In the first year of my PhD studies in the History of Christianity, I found myself researching early twentieth-century feminist activists. A coursework research paper drew me to focus on the Ontario chapter of the Women’s Christian Temperance Union (WCTU). By the outbreak of the First World War in 1914 the Ontario WCTU could boast roughly 10,000 members in nearly 550 local unions. One monthly newsletter correspondent gives us a sense of the variety of issues with which the WCTU was involved:
[We are fighting] battles against rum and nicotine and impurity; against inborn criminality and sweatshops and gambling and tenement poverty; against a double standard of purity and wasted resources and desecration of the Lord’s day; against missionary whisky and polygamy, and slums, and spoils of office and base partisanship and active ignorance. 
A many sided effort! The women in the WCTU, my supervisor later pointed out to me, were given the alternate moniker “Women Constantly Tormenting Us” by men who found the ladies’ virtually omnipresent advocacy work put a damper on typical leisurely pursuits.
As I delved into the world of the WCTU, my critical ‘third wave’ feminist lenses were both helpful and hindering. As a ‘third-waver’, I had fully absorbed a particular caricature of ‘first wave’ feminism and the women that propagated it – white, upper-middle class, prudish, gender-essentialist, maternal, too narrowly focused on “The Vote”, and (in my Canadian context) too dedicated to a certain sense of British racial superiority and too uncritically loyal to the Imperial cause. While I could clearly see elements of the ‘first wave’ caricature amongst the WCTU, I also saw much more. These women possessed a certain gumption and confidence (albeit with a healthy dose of idealistic naiveté) I found captivating. My admiration created some internal tension. Was my fondness a betrayal of my critical ‘third wave’ lenses?
Later on, as I read Nancy Hewitt’s No Permanent Waves: Recasting Histories of U.S. Feminism, I understood what lay at the heart of the tension: I had internalised a flawed historical narrative when it came to Canadian (and American) feminism. My understanding of that narrative had been ill-shaped by the very metaphor we often use to describe it: waves of feminism. Hewitt calls into question the appropriateness of the wave metaphor so prominent in discussions of feminist history. Given the complexity of “movements for women’s advancement and liberation,” the metaphor is limiting in Hewitt’s view because “the concept of waves surging and receding cannot fully capture these multiple and overlapping movements, chronologies, issues and sites.”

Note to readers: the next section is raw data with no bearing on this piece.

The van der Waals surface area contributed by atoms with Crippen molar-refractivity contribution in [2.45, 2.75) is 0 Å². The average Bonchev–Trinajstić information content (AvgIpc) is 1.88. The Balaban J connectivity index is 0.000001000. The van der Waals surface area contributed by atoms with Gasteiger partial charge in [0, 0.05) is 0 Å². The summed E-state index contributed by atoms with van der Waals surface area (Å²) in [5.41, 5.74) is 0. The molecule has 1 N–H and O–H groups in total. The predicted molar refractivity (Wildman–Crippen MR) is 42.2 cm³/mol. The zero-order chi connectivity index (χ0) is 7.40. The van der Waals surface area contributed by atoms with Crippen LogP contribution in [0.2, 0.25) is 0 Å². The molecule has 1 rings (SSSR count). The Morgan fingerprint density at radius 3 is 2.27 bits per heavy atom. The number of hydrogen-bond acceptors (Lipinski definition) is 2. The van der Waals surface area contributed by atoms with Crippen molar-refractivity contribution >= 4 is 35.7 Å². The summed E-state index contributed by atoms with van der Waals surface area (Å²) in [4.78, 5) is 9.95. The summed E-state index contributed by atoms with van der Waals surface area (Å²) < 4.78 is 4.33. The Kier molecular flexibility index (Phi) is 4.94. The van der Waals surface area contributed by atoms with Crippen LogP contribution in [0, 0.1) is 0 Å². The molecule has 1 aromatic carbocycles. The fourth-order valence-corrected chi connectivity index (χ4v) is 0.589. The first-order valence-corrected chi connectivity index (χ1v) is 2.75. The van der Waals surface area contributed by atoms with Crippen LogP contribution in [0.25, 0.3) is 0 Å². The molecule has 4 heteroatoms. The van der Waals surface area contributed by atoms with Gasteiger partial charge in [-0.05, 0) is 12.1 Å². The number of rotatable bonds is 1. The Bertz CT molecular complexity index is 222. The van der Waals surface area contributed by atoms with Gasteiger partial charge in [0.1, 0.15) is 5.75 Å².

Thinking in ‘waves’ has led to the development of a thoroughly presentist attitude amongst many feminists. Each subsequent ‘wave’ has been critical of a perceived narrowness in their predecessors’ vision and has considered themselves a bigger, better, more aware version of ‘feminist.’ These movements end up being defined by their (real or imagined) contrasts rather than their continuities and, seeking to reinforce these contrasts, the newer ‘waves’ end up mischaracterizing those that preceded them.
My ‘first wave’ caricatures were a textbook case of the mischaracterization Hewitt looks to undermine. These ‘first wave’ women had enormous vision – vision informed by economic realities, prejudices, and assumptions of the day, certainly. But small scale or narrow vision it was not. Hewitt’s arguments helped me repent of my presentist sins. Rather than be disappointed that women of the WCTU had not rallied against the gender-essentialism of the era, I admired they way they reworked rhetoric about the duties of Christian womanhood and the vocational calling of motherhood. These restrictive cultural constructs became tools used to legitimize women’s advocacy work and desire for social reforms.
I do not seek to promote members of the WCTU as perfect heroines. But I am exceptionally grateful for them. While many of their dreams went unrealised, their efforts had a significant impact on the religious and political landscape I inherited a few generations later. Their narratives have complicated and interrupted my own and, for that, am grateful to have encountered their stories.
I am also grateful for Hewitt’s critiques. One might question whether it is feasible to abandon the ‘waves’ metaphor when it is so widely used. Hewitt suggests it might be most helpful, rather than jettisoning the image altogether, to consider waves differently – as radio waves rather than ocean currents. She explains the potential that might be unlocked if we readapt the existing metaphor to better suit our purposes:
Radio waves allow us to think about movements of different lengths and frequencies; movements that grow louder or fade out, that reach vast audiences across oceans or only a few listeners in a local area; movements that are marked by static interruptions or frequent changes of channels; and suddenly come in loud and clear. … Best of all, radio waves do not supersede each other. Rather, signals coexist, overlap, and intersect. 
Recasting accepted terminology in a more constructive framework is exceptionally helpful. Hewitt’s problematizing of the wave metaphor gives us greater flexibility with our historical narratives. As you consider the stories you tell about women’s movements toward liberation, how ‘wave’-informed are they? How do you consider the relationship between the feminist work of today and that which came before?